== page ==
• Growth should be monitored with further work-up done if there is not catch-up growth by 6 months after arrival in the home.
  • CBC to evaluate for anemia, blood disorders. Hemoglobin electrophoresis should be done for children at risk for hemoglobinopathies.
  • Lead level for environmental risks.
  • TSH (in some countries the soil is deficient of iodine).
  • Newborn metabolic screen up to 2 years.

Infectious Diseases

  • PPD or currently recommended testing for tuberculosis exposure (this should be done even if the child was immunized with the BCG vaccine; please refer to the Red Book for more information)
  • Hepatitis B virus serologic testing: Hepatitis B surface antigen (HBsAg)
  • Hepatitis C virus serologic testing
  • HIV serologic testing
  • Testing for tuberculosis, Hepatitis B, Hepatitis C, and HIV should be repeated after the child has been home 6 months. (Some children may not respond initially if the incubation period is inadequate or if they are malnourished.)
  • Syphilis serologic testing: RPR or VDRL, and FTA-ABS or TPPA
  • Stool examination for ova and parasites (3 recommended, best collected 48 hours apart) with specific request for Giardia and Cryptosporidium testing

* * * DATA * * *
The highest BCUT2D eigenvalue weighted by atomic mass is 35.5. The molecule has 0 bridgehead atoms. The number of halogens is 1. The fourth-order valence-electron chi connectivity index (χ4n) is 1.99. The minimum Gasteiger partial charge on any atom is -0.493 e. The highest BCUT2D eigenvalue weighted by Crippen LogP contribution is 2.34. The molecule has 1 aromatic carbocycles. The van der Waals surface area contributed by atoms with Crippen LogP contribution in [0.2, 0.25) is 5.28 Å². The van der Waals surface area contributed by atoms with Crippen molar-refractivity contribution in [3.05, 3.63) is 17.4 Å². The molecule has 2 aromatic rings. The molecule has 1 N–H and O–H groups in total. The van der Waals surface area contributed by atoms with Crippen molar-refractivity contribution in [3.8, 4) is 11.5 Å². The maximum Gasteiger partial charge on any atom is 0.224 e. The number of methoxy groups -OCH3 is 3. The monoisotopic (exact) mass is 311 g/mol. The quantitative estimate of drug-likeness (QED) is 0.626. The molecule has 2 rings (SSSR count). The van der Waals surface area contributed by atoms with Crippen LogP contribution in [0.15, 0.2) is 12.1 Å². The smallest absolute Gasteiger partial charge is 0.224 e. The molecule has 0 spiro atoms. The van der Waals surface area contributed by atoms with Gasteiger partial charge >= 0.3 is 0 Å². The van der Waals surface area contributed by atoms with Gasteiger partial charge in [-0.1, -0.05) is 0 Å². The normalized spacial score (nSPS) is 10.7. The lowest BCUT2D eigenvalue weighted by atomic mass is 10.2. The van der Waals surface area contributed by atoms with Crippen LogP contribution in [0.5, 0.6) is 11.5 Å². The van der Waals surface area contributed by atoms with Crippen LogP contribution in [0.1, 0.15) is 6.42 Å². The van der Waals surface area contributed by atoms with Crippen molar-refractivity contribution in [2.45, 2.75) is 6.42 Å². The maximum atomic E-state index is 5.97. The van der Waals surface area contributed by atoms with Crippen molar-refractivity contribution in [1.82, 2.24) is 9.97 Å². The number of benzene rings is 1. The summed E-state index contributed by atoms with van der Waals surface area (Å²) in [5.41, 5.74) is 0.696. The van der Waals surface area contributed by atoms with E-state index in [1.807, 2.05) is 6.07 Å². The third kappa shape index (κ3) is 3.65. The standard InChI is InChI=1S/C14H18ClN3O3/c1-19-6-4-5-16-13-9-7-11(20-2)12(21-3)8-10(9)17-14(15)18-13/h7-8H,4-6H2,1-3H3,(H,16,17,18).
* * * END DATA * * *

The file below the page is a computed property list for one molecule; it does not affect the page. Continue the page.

• Stool bacterial culture (if diarrhea present)
  • Serologic testing for other parasites such as Trypanosoma cruzi, lymphatic filariasis, Strongyloides, Schistosoma species may be indicated for certain children
  • Evaluate immunization status by checking antibody titers for vaccines previously given (eg, diphtheria, tetanus, polio neutralizing titers) OR repeat immunizations. (Exceptions may include children from foster homes in Korea.)

Other Recommended Screenings

  • Screen of development and behavior, mental health needs, trauma history.
  • Assessment of vision and hearing.
  • Oral health assessment, with referral to a dentist.
  • Referrals for early intervention, speech/OT/PT if indicated.

Last Updated
American Academy of Pediatrics (Copyright © 2013)
The information contained on this Web site should not be used as a substitute for the medical care and advice of your pediatrician. There may be variations in treatment that your pediatrician may recommend based on individual facts and circumstances.